Williams and Balvin, who won his second Grammy for best urban album, performed their newest megahit “Safari” while Platten and Torres showcased a bilingual version of “Siempre Estare Ahi.”

“This shows that they are part of our culture and make it mainstream,” Balvin said backstage.

The night’s biggest winners included Carlos Vives, Fonseca, the late Juan Gabriel and newcomer Manuel Medrano with two awards each.

Juan Gabriel had never received a Latin Grammy Award during his lifetime, but on Thursday, he became a posthumous indisputable winner. A video tribute showed highlights from his decades onstage, and the presenters of the night's final prize called on the audience to "applaud for the master."

Gabriel died in August at age 66.

Carlos Vives, whose duet with Shakira “Bicicleta” took home Record of the Year and Song of the Year, actually forgot to thank his compatriot during both of his speeches.

Backstage he revealed that he had written down her name, her children’s names and even her partner’s, Gerard Pique, to thank them.

“I really thank her for galling in love with the song,” Vives said in Spanish.

Unlike 2015, politics did not take center stage, but it wasn’t far from many people’s minds.

When introducing Platten and Torres, co-host Roselyn Sanchez took a slight shot at President-elect Donald Trump’s controversial immigration proposal.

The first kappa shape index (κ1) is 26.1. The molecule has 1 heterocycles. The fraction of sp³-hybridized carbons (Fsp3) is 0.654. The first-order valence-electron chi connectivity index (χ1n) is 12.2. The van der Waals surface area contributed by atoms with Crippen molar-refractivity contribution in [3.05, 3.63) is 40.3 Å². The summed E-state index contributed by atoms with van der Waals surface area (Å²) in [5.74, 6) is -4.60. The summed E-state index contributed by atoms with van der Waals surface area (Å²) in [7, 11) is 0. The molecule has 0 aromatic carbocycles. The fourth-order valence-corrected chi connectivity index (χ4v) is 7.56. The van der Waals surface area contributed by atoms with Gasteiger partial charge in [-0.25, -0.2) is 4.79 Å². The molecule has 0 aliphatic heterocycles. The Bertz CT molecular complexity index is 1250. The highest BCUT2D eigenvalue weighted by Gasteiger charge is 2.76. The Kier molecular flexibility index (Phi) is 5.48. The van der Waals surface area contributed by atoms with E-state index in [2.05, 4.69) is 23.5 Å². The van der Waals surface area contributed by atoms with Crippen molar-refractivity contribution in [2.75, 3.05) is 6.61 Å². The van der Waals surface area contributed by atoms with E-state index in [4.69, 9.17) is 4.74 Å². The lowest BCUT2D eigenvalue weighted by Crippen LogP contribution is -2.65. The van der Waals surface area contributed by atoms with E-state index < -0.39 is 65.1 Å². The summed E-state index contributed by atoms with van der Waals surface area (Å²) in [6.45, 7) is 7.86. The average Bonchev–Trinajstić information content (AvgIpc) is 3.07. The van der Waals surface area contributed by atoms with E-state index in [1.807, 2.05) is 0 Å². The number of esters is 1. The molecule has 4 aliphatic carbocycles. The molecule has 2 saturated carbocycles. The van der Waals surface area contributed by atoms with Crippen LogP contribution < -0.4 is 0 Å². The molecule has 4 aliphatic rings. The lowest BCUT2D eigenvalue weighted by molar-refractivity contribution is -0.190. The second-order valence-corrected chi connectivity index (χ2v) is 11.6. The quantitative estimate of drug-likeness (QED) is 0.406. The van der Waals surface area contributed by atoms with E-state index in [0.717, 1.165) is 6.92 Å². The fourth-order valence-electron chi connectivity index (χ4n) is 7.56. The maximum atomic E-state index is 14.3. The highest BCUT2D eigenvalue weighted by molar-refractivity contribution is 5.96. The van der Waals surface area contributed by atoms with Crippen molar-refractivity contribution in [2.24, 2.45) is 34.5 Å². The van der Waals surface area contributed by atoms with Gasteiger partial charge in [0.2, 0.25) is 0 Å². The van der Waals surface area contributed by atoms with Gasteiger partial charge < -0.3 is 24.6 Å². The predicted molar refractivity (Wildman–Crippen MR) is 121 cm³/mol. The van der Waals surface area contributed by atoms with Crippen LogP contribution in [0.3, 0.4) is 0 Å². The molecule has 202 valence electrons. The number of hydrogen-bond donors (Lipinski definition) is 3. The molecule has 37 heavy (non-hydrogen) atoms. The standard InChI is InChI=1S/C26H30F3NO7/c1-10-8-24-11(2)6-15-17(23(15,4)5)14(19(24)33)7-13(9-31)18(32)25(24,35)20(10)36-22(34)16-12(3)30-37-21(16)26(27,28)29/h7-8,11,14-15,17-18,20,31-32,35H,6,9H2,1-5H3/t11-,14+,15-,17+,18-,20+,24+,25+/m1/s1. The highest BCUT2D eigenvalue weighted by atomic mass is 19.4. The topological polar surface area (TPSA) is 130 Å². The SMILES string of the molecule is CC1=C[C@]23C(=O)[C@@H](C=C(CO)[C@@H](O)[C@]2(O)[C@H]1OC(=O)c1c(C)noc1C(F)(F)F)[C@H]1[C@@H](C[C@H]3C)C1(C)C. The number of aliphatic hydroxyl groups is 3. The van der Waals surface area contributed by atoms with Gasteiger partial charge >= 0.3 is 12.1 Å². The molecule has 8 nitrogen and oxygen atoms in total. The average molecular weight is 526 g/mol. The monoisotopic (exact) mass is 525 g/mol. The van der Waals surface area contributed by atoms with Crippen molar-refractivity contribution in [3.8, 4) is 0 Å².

“There should never been barriers or walls that separate us,” she said in Spanish.

Brother-sister duo Jesse and Joy Huerta won their second Grammy for their album “Un besito mas” and dedicated their win to “all Latinos in the United States and all the minority communities.”

“There is a movement that is going and our message is to keep very united,” Joy Huerta said. “We are Mexican-American and I think our parents taught us to be anti-bullying and this is bullying to us, and we must use our microphone.”

“While people want to build walls, music builds bridges and love,” Jesse Huerta added.

The Latin Grammy Awards were presented at T-Mobile Arena in Las Vegas and broadcast live on Univision.

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Music World Pays Tribute to Lionel Richie’s Career

LOS ANGELES – Artists of all ages, styles and origins have gathered in Los Angeles to pay tribute to the career of Lionel Richie, who was honored as the 2016 MusiCares Person of the Year in the run up to the 58th Annual Grammy Awards, to be held Monday.